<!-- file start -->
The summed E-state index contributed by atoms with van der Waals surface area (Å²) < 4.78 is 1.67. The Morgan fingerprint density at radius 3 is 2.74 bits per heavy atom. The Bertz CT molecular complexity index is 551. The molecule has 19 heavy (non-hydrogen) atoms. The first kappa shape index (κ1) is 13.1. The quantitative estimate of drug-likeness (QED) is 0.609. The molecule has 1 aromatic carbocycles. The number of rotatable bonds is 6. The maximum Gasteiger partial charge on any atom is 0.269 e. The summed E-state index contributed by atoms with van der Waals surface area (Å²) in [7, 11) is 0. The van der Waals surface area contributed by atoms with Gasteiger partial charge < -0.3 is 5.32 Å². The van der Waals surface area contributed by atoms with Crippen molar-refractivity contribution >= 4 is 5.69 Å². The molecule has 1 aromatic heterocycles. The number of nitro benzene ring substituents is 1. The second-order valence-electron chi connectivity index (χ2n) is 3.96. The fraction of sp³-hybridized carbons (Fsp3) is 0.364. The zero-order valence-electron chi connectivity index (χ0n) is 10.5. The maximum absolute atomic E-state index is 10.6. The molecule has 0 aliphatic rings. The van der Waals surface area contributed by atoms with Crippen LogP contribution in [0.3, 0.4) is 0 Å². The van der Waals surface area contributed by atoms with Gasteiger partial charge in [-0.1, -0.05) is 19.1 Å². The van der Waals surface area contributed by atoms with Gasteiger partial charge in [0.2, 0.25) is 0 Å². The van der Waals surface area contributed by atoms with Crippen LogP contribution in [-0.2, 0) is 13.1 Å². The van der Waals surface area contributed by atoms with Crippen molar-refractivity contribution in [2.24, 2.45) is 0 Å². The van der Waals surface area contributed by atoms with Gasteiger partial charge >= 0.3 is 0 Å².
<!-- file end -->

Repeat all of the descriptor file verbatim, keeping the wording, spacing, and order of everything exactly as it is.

The summed E-state index contributed by atoms with van der Waals surface area (Å²) < 4.78 is 1.67. The Morgan fingerprint density at radius 3 is 2.74 bits per heavy atom. The Bertz CT molecular complexity index is 551. The molecule has 19 heavy (non-hydrogen) atoms. The first kappa shape index (κ1) is 13.1. The quantitative estimate of drug-likeness (QED) is 0.609. The molecule has 1 aromatic carbocycles. The number of rotatable bonds is 6. The maximum Gasteiger partial charge on any atom is 0.269 e. The summed E-state index contributed by atoms with van der Waals surface area (Å²) in [7, 11) is 0. The van der Waals surface area contributed by atoms with Gasteiger partial charge < -0.3 is 5.32 Å². The van der Waals surface area contributed by atoms with Crippen molar-refractivity contribution >= 4 is 5.69 Å². The molecule has 1 aromatic heterocycles. The number of nitro benzene ring substituents is 1. The second-order valence-electron chi connectivity index (χ2n) is 3.96. The fraction of sp³-hybridized carbons (Fsp3) is 0.364. The zero-order valence-electron chi connectivity index (χ0n) is 10.5. The maximum absolute atomic E-state index is 10.6. The molecule has 0 aliphatic rings. The van der Waals surface area contributed by atoms with Crippen LogP contribution in [0.3, 0.4) is 0 Å². The van der Waals surface area contributed by atoms with Gasteiger partial charge in [-0.1, -0.05) is 19.1 Å². The van der Waals surface area contributed by atoms with Gasteiger partial charge in [0.2, 0.25) is 0 Å². The van der Waals surface area contributed by atoms with Crippen LogP contribution in [-0.2, 0) is 13.1 Å². The van der Waals surface area contributed by atoms with Crippen molar-refractivity contribution in [2.24, 2.45) is 0 Å². The van der Waals surface area contributed by atoms with Gasteiger partial charge >= 0.3 is 0 Å².